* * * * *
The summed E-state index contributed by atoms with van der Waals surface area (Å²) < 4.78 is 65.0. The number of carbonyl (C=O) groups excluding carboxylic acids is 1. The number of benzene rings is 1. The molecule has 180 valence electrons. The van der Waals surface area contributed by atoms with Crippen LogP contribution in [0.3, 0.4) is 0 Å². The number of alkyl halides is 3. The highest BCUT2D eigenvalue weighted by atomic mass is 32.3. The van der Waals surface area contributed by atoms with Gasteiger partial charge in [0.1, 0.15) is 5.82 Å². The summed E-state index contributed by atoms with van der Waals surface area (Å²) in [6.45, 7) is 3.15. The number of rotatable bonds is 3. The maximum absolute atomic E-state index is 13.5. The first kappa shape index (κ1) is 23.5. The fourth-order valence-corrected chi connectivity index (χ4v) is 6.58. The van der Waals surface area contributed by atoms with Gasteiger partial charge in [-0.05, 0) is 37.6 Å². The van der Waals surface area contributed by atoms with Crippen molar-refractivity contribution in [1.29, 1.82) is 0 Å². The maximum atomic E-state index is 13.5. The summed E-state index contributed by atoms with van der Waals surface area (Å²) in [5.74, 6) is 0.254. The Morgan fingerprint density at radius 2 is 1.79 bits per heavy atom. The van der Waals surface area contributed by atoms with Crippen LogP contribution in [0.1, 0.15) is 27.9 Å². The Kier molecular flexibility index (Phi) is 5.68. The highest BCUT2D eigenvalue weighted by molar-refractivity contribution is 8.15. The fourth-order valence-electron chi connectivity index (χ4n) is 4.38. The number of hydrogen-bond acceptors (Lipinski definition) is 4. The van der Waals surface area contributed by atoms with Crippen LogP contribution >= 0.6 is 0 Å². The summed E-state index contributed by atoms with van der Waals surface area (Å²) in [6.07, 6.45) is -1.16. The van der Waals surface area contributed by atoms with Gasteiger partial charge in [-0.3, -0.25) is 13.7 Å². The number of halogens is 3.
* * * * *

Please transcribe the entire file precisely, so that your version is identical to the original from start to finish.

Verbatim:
The summed E-state index contributed by atoms with van der Waals surface area (Å²) < 4.78 is 65.0. The number of carbonyl (C=O) groups excluding carboxylic acids is 1. The number of benzene rings is 1. The molecule has 180 valence electrons. The van der Waals surface area contributed by atoms with Crippen LogP contribution in [0.3, 0.4) is 0 Å². The number of alkyl halides is 3. The highest BCUT2D eigenvalue weighted by atomic mass is 32.3. The van der Waals surface area contributed by atoms with Gasteiger partial charge in [0.1, 0.15) is 5.82 Å². The summed E-state index contributed by atoms with van der Waals surface area (Å²) in [6.45, 7) is 3.15. The number of rotatable bonds is 3. The maximum absolute atomic E-state index is 13.5. The first kappa shape index (κ1) is 23.5. The fourth-order valence-corrected chi connectivity index (χ4v) is 6.58. The van der Waals surface area contributed by atoms with Gasteiger partial charge in [-0.05, 0) is 37.6 Å². The van der Waals surface area contributed by atoms with Crippen molar-refractivity contribution in [1.29, 1.82) is 0 Å². The maximum atomic E-state index is 13.5. The summed E-state index contributed by atoms with van der Waals surface area (Å²) in [5.74, 6) is 0.254. The Morgan fingerprint density at radius 2 is 1.79 bits per heavy atom. The van der Waals surface area contributed by atoms with Crippen LogP contribution in [0.1, 0.15) is 27.9 Å². The Kier molecular flexibility index (Phi) is 5.68. The highest BCUT2D eigenvalue weighted by molar-refractivity contribution is 8.15. The fourth-order valence-electron chi connectivity index (χ4n) is 4.38. The number of hydrogen-bond acceptors (Lipinski definition) is 4. The van der Waals surface area contributed by atoms with Crippen LogP contribution >= 0.6 is 0 Å². The summed E-state index contributed by atoms with van der Waals surface area (Å²) in [6.07, 6.45) is -1.16. The van der Waals surface area contributed by atoms with Gasteiger partial charge in [-0.3, -0.25) is 13.7 Å². The number of halogens is 3.